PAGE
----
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PD, POR, and the Public Environment

Jul 14, 2006


Practitioners of public diplomacy (PD) routinely put their shoulders to the great wheel of public opinion in hopes of nudging it -- forward, backwards, sometime even sideways. Lately in government there has been a renewed commitment to the idea of measuring that performance and to assessing the results. Curiously, though, relatively little systematic or practical use has been made by officials of the one gauge designed specifically to register and monitor changes in widely held views and attitudes. That instrument - public opinion research (POR) - offers the promise of providing public diplomats and their political masters with insights into the changing public environment. Yet input from polling, or even less so from other more supple forms of research such as focus groups or interviews, is rarely used to illuminate the way forward or to guide the development of international policy. While it could provide greater levels of transparency and accountability, it is not routinely used to track the success or failure of efforts intended to "move the needle".

USC Professor Nicholas Cull referred recently to this preoccupation with metrics as the equivalent of "rushing out into the forest every night to see if the trees have grown". That is an evocative metaphor and it may well be so, but clearly there are many critical issues at play here, many revolving around a single point of intersection -- the public.

Do the three P's -- public diplomacy, public opinion research and the public environment -- in fact inhabit the same pod? Or should they? Diplomacy, and the issues with which it deals, remains for most people somewhat of a remote, even ethereal concept with limited relevance to daily life. Polling makes for great headlines and often provides an accurate snapshot of opinion on particular issues at a given moment in time, but it is of less utility in mapping the broad landscape of attitudes and pre-occupations as they evolve. And at that level, that of the changing public environment, the task of analysis becomes is so hugely complex and multi-faceted that assessments tend to owe much to the perspective of the beholder.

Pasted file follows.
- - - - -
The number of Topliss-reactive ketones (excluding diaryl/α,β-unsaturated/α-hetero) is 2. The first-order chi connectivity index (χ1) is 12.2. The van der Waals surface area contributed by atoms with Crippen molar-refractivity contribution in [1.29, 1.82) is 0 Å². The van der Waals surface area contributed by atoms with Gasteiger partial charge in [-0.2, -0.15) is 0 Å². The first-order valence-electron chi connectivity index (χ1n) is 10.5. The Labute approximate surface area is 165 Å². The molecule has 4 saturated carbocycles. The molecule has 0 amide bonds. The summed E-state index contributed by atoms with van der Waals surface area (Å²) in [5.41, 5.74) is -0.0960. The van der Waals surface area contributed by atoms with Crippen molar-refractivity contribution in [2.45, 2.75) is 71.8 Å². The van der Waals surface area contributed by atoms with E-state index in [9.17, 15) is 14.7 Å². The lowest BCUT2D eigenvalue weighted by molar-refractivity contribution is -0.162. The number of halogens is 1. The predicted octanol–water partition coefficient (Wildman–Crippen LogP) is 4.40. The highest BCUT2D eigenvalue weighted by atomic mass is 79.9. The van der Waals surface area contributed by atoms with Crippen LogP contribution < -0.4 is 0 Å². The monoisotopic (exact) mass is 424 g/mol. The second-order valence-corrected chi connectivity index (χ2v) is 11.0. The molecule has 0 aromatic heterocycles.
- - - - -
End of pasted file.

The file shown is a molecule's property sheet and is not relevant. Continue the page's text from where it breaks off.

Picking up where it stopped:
That said, POR can help public diplomats determine whether or not they are connecting with populations; there are few alternatives when it comes to establishing performance metrics. With few exceptions, however, POR is not tightly integrated into international policy development. If feedback loops were working properly, policy planners and PD practitioners would be using POR systematically, especially to get to know much more about emerging currents in the thinking of the internationally attentive public - but resource constraints, coupled perhaps with a certain culturally-rooted reticence to consult, have ensured that they don't.

Polling, moreover, though the dominant expression of POR, is expensive, easily manipulated, and does not always produce actionable results. Other forms POR - focus groups and interviews - are more likely to yield useful insights, but governments are not generally enthusiastic about commissioning such studies as the outcomes are less predictable.

And at the political level, there will always be the conundrum about whether to try to lead, or to follow public opinion.

Bottom line? The three P's are not yet as aligned as practitioners might hope.


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